|Publication number||US6996576 B2|
|Application number||US 09/991,561|
|Publication date||Feb 7, 2006|
|Filing date||Nov 21, 2001|
|Priority date||Nov 22, 2000|
|Also published as||US6944630, US7302449, US8271457, US9037536, US20020087587, US20020091672, US20020091708, US20050160074, US20080052265|
|Publication number||09991561, 991561, US 6996576 B2, US 6996576B2, US-B2-6996576, US6996576 B2, US6996576B2|
|Inventors||Melody Vos, Jeff Slavin|
|Original Assignee||Bmc Software, Inc.|
|Export Citation||BiBTeX, EndNote, RefMan|
|Patent Citations (7), Referenced by (37), Classifications (22), Legal Events (6)|
|External Links: USPTO, USPTO Assignment, Espacenet|
This application claims the benefit of U.S. Provisional Application No. 60/252,873 entitled “AUTOMATED DATABASE MANAGEMENT SYSTEM AND METHOD,” filed Nov. 22, 2000.
1. Field of the Invention
This invention relates generally to computer systems and software. More particularly, the invention relates to management of database systems.
2. Description of the Related Art
The data processing resources of business organizations are increasingly relying on database management systems (DBMS) such as relational database management systems (RDBMS) for their data storage and processing needs. One example of such an RDBMS is “DB2” from International Business Machines. Rapid data growth and the growing complexity of business applications have made the DBMS even more critical to its users than in the past. As a result, organizations that rely on these systems often expect round-the-clock, “24×7” availability as well as nearly instant solutions to the often thorny problems that may arise. Consequently, these organizations need capable DBMS administrators who are able to tackle the problems and get the most out of the DBMS.
The maintenance and management of a DBMS is often complex and fraught with difficulty, especially for organizations with weighty and complex data management needs. Typically, competent DBMS administration requires training and knowledge in the often arcane and esoteric details of commercial products such as DB2, DB2 management tools, and countless other DBMS solutions, tools, and utilities. DBMS maintenance and management also typically requires manual intervention by a skilled administrator to conduct various DBMS management tasks. As the demand for DBMS solutions increases, however, the supply of capable DBMS administrators has not increased accordingly. Therefore, many organizations that rely on DBMS solutions for their business needs are understaffed at this critical position.
One approach towards this problem might include automating various elements of database administration so that the process demands less skill on an administrator's behalf. Such a solution might also include management tools that can be used “out of the box” and with minimal configuration. The solution might assist the user in combating common problems such as tablespace growth, storage fragmentation, page splits, changes in the data distribution (cardinality), changes in the cluster ratio, free space, and hot spots.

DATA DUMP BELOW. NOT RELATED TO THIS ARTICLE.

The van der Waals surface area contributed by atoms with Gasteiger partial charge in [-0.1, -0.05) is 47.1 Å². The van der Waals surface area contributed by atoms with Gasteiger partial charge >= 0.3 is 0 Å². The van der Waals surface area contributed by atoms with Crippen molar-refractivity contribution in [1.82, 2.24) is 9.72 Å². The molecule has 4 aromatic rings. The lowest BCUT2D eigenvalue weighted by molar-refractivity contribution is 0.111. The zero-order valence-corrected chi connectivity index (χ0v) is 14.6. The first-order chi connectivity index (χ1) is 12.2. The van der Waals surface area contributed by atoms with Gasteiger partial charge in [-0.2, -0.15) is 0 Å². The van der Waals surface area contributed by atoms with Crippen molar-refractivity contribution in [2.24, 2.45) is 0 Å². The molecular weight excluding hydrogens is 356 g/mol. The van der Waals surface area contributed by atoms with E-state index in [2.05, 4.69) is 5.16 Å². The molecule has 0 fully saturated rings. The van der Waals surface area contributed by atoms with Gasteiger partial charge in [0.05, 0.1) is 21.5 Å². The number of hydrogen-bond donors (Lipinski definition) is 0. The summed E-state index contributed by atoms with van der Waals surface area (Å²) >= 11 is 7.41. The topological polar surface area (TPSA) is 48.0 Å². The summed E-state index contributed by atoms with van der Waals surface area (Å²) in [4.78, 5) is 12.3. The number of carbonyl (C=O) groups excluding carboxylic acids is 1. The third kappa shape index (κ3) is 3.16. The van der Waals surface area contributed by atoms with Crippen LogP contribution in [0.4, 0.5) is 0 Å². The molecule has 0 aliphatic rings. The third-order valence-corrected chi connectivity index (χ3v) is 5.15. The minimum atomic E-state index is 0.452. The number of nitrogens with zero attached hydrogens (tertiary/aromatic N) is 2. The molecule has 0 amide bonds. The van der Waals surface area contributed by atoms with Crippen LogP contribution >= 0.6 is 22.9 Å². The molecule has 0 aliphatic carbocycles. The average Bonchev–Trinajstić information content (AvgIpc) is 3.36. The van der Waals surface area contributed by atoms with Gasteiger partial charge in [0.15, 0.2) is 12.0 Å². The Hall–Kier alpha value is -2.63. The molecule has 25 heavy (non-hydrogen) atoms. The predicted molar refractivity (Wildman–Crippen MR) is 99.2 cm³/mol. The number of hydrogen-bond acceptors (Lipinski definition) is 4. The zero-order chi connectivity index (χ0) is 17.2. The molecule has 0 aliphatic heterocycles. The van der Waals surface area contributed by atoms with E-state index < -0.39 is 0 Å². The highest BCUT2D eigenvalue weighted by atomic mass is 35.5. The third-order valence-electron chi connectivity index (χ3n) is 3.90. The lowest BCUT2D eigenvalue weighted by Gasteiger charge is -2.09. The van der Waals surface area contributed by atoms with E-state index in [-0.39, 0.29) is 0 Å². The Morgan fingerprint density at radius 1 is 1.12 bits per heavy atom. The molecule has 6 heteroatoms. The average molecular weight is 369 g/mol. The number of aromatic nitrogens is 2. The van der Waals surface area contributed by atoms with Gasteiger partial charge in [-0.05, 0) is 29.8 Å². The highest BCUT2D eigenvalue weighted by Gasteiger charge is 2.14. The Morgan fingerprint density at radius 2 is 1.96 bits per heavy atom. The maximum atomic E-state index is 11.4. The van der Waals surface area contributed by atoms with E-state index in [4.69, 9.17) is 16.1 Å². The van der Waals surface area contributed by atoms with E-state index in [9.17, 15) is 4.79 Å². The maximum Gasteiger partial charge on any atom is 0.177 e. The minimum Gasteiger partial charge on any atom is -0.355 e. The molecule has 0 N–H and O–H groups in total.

Therefore, it is desirable to provide an improved system and method for database management.
The present invention provides various embodiments of a method and system for automated database management. Various embodiments of the system and method for automated database management may be referred to herein as an “Object Advisor.” The Object Advisor may identify conditions that cause performance or availability problems in data base objects. It may then plan, execute, and manage maintenance activities to correct those conditions. Object Advisor may also prioritize the maintenance tasks and optimizes utility parameters and maintenance processing to ensure that the customers' resources are used in the most effective way possible while ensuring that the most critical problems are addressed first.
One embodiment may provide a database management system and method which collects statistics and automatically determines and schedules appropriate actions based on the statistics. In one embodiment, statistics relating to operation of a database may be collected, wherein the database comprises one or more database objects. The statistics may include, for example, object-level statistics and/or activity-level statistics. Characteristics of the database objects may be automatically determined. In one embodiment, automatically determining characteristics of the database objects may include automatically determining characteristics of the database objects using the collected statistics, one or more policies, and/or one or more definitions. The policies and definitions may be defaults or may be customized by a user. Actions to be performed on the database objects may be automatically determined based on the automatically determined characteristics of the database objects. A schedule for performing the actions on the database objects may be automatically determined. In one embodiment, the actions may be performed on the database objects based on the schedule. The performing the actions on the database objects may be confirmed. The results of the actions on the database objects may be analyzed or monitored. Policies and/or definitions may be reconfigured based on the analyzing the results of the performing the scheduled actions on the database objects.